Long ago, I decided that if there’s not a pretty good risk that I’m going to be taken advantage of, then I’m probably not being generous enough and kind enough and loving the way Jesus loved.
From a human standpoint, Jesus was taken advantage of. He healed ten people and only one came back to thank Him. He healed a paralyzed man and that man kept on sinning. When Jesus found him and advised him to stop sinning or something worse than paralysis could happen, the man ran to the Pharisees (on the legs Jesus healed) and told them Jesus was the person who healed him and told him to carry his mat on the Sabbath. I don’t have proof, but I doubt if all the five thousand and then four thousand people Jesus miraculously fed responded to those miracles by loving and serving Him with all their hearts.
Jesus loves liberally. Abundantly. Vastly. And we are told to do the same. Jesus gave us the picture of a farmer tossing seeds into a big field. Can you picture it? This farmer reaching into his basket and bringing up heaping handfuls of seeds, then opening his hands, spreading wide his arms and generously spreading the seeds. According to Jesus, some of the seed would fall onto good soil, some onto rocky soil, some among weeds, but the farmer’s job is to lavishly toss out the seeds.
And that’s how I want to sow love and grace, the Gospel message. I want to lavishly, generously, liberally give love and grace and help to others.
Obviously, I’m going to be wise. I’m not saying we shouldn’t be. But if we’re loving the way Jesus loves, then there is always going to be the risk of being taken advantage of. And sometimes, someone will actually take advantage of our kindness and generosity. But when we take the risk, when we heap love into someone’s life, when we pour our resources into someone who seems like a potentially bad investment, when we give abundant grace, when we sow life-seeds into good soil — what joy! What deep-down, gushing-up, overflowing joy!
Years ago, back before we had children, God put a man into our lives. We met him when he was out on bond awaiting trial. My husband prayed with him when he asked Jesus to be the Forgiver of his sins and Leader of his life. We became friends. When he went to prison, my husband visited him regularly, taking along this man’s young daughter. I visited him a couple times too at the maximum security facility. Once or twice, we even took along our oldest daughter, who was a baby. We wrote letters and accepted collect phone calls. We sent money and bought Christmas gifts for his little girl. And when he was released, we let him stay with us. He regularly stayed in our home on weekends when he returned to town to visit his daughter.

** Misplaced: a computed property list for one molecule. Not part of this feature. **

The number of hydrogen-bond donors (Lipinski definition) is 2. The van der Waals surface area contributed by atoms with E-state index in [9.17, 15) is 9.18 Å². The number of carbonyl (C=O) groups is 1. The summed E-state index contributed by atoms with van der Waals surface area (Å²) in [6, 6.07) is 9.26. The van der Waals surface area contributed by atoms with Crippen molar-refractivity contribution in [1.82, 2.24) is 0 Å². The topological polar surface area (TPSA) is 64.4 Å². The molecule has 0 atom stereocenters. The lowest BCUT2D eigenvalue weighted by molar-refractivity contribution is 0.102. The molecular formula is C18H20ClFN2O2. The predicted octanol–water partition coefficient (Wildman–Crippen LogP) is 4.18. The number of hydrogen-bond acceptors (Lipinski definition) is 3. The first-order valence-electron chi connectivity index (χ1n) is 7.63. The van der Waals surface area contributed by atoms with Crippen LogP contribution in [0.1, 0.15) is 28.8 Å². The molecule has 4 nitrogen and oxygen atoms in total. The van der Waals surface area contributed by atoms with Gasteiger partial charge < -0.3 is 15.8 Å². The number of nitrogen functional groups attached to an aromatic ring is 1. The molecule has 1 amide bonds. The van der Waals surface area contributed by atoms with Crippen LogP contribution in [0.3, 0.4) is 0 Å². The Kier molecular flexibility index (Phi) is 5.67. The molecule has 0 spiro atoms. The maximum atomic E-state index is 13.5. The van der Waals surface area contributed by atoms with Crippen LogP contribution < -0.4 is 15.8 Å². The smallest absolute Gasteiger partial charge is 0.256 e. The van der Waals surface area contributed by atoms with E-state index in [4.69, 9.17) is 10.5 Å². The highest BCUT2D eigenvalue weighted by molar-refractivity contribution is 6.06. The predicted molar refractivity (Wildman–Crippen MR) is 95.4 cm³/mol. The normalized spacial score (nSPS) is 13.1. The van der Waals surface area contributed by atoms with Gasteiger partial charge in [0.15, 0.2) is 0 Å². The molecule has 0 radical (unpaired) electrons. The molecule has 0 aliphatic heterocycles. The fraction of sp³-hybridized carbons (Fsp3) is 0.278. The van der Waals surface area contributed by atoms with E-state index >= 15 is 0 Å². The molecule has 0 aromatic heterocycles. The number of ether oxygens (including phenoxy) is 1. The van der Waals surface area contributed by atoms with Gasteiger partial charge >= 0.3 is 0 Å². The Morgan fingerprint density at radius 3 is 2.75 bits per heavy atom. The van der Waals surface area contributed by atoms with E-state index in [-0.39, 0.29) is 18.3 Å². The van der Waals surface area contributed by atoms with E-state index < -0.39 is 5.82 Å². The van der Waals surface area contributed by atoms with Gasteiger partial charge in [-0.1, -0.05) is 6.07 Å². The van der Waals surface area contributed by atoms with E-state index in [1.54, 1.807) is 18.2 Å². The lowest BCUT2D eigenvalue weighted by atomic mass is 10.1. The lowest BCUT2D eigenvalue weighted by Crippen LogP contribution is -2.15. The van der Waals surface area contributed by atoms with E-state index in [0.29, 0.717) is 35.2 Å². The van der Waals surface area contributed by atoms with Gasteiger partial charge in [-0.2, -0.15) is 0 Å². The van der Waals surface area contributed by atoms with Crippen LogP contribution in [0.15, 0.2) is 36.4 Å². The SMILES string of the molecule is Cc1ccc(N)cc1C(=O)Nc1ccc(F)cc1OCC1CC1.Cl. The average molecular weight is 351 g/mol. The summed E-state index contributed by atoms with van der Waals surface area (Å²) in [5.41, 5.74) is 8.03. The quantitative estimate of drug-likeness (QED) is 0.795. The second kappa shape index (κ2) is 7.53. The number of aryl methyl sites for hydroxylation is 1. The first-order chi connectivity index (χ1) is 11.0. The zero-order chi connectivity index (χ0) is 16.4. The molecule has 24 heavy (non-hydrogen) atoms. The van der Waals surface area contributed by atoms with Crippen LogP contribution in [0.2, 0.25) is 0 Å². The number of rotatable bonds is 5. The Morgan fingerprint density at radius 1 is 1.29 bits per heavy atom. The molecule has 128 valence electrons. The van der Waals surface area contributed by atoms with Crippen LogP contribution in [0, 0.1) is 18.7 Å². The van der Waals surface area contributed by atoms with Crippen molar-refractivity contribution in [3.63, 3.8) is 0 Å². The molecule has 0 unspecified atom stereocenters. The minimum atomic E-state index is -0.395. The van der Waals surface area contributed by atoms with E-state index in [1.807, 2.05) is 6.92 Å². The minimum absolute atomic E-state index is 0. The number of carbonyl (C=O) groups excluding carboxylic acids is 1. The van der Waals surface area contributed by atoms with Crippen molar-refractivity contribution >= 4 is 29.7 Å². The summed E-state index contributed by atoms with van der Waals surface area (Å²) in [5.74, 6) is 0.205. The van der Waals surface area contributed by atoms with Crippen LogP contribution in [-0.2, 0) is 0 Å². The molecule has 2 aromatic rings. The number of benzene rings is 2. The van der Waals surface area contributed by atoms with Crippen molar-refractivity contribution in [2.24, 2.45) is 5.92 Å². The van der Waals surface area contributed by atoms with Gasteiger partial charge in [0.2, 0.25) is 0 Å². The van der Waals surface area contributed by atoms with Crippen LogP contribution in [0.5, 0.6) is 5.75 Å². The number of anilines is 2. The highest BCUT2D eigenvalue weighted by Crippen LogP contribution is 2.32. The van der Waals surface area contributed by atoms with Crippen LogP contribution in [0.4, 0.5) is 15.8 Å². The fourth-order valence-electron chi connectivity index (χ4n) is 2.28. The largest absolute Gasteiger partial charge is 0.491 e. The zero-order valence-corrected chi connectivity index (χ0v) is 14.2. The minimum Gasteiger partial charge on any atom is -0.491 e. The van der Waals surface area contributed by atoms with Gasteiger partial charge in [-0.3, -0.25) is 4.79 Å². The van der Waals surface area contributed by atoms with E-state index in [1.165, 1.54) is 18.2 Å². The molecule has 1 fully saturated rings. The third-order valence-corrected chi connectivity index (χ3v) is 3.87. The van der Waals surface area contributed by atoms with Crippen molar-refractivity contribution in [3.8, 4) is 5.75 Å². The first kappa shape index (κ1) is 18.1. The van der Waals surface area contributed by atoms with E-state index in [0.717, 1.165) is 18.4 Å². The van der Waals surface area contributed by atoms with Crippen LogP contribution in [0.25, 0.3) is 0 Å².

I genuinely like this man and consider him a friend. Sometimes we helped him because of our friendship and how much we liked him. But his life experiences have been very different than mine. He spent twelve and a half years of his adult life incarcerated. He spent more time than that addicted to some substance or another. I can sometimes be a bit self-righteous and Pharisaical; and thirteen years ago, I was even more so. So, we have had setbacks in our friendship. Sometimes we helped him, but in the back of our minds we felt certain we were probably sowing among weeds. We had little faith.
It had been several years since we’d seen this friend. Five or six years, probably. But on Sunday, we were walking into the church we attended for many years, the church where we met him, and there he was. He and his daughter, now a beautiful young woman, arrived at the same moment we arrived. As we talked, catching up on the years, our friend very humbly told us that he is about to celebrate twelve and a half years outside of prison. That’s as many years in total as he spent incarcerated. He has also been completely clean and sober for more than seven years now. He looks good. He works hard at a respectable job. He’s a proud father and has maintained a relationship with his daughter, who is in college.
God did all of that. God transformed a life. Working the soil of a heart is God’s job. My job is to plant. Generously. Lavishly. Sow grace. And whatever help and encouragement I can. And love. Heaps and heaps of love. Without worrying about whether I will get a good return on my investment. Without worrying about whether the person is worth it. My job is to sow.
And when I see that God has grown something out of the life-seeds I’ve tossed about, then I thank Him with great joy! Deep-down, gushing-up, overflowing joy!
Let’s reach deep into our baskets and extravagantly toss out grace today. Are you with me?